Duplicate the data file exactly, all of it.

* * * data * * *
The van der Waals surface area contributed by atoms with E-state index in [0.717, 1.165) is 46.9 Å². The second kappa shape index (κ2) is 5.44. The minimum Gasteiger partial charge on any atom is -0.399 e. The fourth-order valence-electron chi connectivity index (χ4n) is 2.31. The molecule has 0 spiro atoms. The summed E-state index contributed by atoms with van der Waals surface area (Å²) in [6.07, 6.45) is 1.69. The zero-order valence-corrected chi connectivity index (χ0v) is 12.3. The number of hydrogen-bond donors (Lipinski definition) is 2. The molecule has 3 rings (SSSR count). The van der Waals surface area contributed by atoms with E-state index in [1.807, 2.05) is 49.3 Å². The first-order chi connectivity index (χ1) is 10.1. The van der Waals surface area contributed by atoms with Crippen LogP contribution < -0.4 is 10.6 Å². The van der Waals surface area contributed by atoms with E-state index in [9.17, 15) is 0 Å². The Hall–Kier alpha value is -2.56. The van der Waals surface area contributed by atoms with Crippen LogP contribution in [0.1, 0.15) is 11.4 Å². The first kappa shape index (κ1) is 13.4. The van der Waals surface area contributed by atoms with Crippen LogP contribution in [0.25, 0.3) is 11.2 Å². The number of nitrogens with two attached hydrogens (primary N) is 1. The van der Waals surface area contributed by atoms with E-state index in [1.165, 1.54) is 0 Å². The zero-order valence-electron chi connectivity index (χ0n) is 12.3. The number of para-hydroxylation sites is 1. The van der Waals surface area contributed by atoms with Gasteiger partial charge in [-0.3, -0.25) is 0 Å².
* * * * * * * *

The van der Waals surface area contributed by atoms with E-state index in [0.717, 1.165) is 46.9 Å². The second kappa shape index (κ2) is 5.44. The minimum Gasteiger partial charge on any atom is -0.399 e. The fourth-order valence-electron chi connectivity index (χ4n) is 2.31. The molecule has 0 spiro atoms. The summed E-state index contributed by atoms with van der Waals surface area (Å²) in [6.07, 6.45) is 1.69. The zero-order valence-corrected chi connectivity index (χ0v) is 12.3. The number of hydrogen-bond donors (Lipinski definition) is 2. The molecule has 3 rings (SSSR count). The van der Waals surface area contributed by atoms with E-state index in [1.807, 2.05) is 49.3 Å². The first-order chi connectivity index (χ1) is 10.1. The van der Waals surface area contributed by atoms with Crippen LogP contribution < -0.4 is 10.6 Å². The van der Waals surface area contributed by atoms with E-state index in [9.17, 15) is 0 Å². The Hall–Kier alpha value is -2.56. The van der Waals surface area contributed by atoms with Crippen LogP contribution in [0.1, 0.15) is 11.4 Å². The first kappa shape index (κ1) is 13.4. The van der Waals surface area contributed by atoms with Crippen LogP contribution in [0.25, 0.3) is 11.2 Å². The number of nitrogens with two attached hydrogens (primary N) is 1. The van der Waals surface area contributed by atoms with E-state index in [1.165, 1.54) is 0 Å². The zero-order valence-electron chi connectivity index (χ0n) is 12.3. The number of para-hydroxylation sites is 1. The van der Waals surface area contributed by atoms with Gasteiger partial charge in [-0.3, -0.25) is 0 Å².